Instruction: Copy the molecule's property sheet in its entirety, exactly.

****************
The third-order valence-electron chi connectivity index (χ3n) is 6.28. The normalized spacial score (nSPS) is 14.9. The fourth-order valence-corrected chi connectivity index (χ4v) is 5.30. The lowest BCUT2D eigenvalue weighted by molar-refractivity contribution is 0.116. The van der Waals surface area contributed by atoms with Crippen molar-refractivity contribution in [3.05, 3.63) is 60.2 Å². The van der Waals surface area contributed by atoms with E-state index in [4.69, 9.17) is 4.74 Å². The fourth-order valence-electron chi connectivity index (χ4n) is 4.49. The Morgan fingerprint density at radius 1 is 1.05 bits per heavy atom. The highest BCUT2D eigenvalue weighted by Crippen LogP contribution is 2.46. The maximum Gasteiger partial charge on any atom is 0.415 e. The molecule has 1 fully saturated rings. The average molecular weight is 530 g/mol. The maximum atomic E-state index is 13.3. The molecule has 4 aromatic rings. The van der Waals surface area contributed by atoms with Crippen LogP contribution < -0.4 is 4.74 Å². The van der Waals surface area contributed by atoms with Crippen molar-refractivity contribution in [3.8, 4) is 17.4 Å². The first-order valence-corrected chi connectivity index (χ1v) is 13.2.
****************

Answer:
The third-order valence-electron chi connectivity index (χ3n) is 6.28. The normalized spacial score (nSPS) is 14.9. The fourth-order valence-corrected chi connectivity index (χ4v) is 5.30. The lowest BCUT2D eigenvalue weighted by molar-refractivity contribution is 0.116. The van der Waals surface area contributed by atoms with Crippen molar-refractivity contribution in [3.05, 3.63) is 60.2 Å². The van der Waals surface area contributed by atoms with E-state index in [4.69, 9.17) is 4.74 Å². The fourth-order valence-electron chi connectivity index (χ4n) is 4.49. The Morgan fingerprint density at radius 1 is 1.05 bits per heavy atom. The highest BCUT2D eigenvalue weighted by Crippen LogP contribution is 2.46. The maximum Gasteiger partial charge on any atom is 0.415 e. The molecule has 1 fully saturated rings. The average molecular weight is 530 g/mol. The maximum atomic E-state index is 13.3. The molecule has 4 aromatic rings. The van der Waals surface area contributed by atoms with Crippen LogP contribution < -0.4 is 4.74 Å². The van der Waals surface area contributed by atoms with Crippen molar-refractivity contribution in [3.8, 4) is 17.4 Å². The first-order valence-corrected chi connectivity index (χ1v) is 13.2.